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George W. Bush says goodbye to his father

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Worth your time if you missed it this morning, particularly the last minute or so. The pomp and circumstance of today’s proceedings, the sheer mass of world elites parading before the cameras, had me agreeing belatedly with what Charles Cooke wrote yesterday, that we over-honor our presidents in death. If any public figure deserved a grand send-off, it was a man who began his professional life in combat during World War II and ended it overseeing a peaceful end to the Cold War. But Cooke had a point: “To shut down our civil society for a day in order to mark his peaceful passing is to invert the appropriate relationship between the citizen and the state, and to take yet another step toward the fetishization of an executive branch whose role is supposed to be more bureaucratic than spiritual, but that has come of late to resemble Caesar more than to resemble Coolidge.”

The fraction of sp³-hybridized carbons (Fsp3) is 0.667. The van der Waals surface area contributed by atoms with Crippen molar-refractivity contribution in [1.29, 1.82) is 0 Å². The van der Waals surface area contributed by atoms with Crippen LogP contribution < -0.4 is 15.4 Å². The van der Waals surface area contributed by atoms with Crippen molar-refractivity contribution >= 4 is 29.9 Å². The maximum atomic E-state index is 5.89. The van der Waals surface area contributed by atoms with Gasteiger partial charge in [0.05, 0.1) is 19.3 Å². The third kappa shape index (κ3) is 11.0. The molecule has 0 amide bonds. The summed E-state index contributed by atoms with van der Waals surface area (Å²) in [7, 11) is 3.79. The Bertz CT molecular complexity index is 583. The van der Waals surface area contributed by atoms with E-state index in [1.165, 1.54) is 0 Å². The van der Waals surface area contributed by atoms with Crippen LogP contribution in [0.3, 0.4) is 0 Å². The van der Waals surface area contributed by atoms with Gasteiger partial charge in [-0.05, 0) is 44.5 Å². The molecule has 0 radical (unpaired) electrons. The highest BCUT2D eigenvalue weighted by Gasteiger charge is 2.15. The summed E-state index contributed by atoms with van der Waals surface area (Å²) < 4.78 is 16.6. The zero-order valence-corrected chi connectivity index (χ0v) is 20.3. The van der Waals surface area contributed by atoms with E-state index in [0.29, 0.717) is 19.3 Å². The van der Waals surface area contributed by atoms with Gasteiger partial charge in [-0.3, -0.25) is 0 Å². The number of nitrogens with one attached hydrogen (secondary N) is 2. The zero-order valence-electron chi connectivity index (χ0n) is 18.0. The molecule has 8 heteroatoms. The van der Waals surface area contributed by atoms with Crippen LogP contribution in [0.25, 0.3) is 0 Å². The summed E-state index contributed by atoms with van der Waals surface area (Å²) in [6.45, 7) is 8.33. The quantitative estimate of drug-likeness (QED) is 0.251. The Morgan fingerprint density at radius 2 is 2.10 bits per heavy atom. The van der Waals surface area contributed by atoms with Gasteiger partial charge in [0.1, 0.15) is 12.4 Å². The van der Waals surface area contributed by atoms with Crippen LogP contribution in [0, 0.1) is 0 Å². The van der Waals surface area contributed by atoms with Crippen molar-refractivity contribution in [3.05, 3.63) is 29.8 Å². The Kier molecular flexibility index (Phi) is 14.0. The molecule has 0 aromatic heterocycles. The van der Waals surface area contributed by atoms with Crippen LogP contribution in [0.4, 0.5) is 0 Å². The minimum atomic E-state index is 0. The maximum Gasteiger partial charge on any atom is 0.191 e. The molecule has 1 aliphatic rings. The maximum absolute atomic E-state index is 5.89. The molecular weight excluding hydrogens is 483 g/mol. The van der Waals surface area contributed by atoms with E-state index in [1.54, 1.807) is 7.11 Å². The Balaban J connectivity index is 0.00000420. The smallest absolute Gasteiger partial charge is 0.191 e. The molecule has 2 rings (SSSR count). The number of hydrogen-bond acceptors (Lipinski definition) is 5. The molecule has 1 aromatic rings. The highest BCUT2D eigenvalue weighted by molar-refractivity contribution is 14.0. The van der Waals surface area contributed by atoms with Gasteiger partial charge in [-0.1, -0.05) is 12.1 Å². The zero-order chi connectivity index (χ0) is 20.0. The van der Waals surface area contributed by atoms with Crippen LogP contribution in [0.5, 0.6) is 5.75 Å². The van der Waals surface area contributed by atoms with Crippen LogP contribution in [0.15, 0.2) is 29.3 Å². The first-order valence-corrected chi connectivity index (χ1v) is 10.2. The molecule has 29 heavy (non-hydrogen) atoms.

What makes Bush’s eulogy so affecting is that it cut through that pomp and circumstance and delivered Bush the man, and the father. For all the chatter this week about 41 as an exemplar of America’s stiff-upper-lip old WASP aristocracy, the Bushes have always been demonstrative in their affection for each other. Dubya did his best here to maintain that stiff upper lip but in the end there was no resisting the weight of the moment.

Oh, if you’re wondering: The Trumps and Obamas shook hands, awkwardly, when POTUS arrived. The Trumps and Clintons did not.

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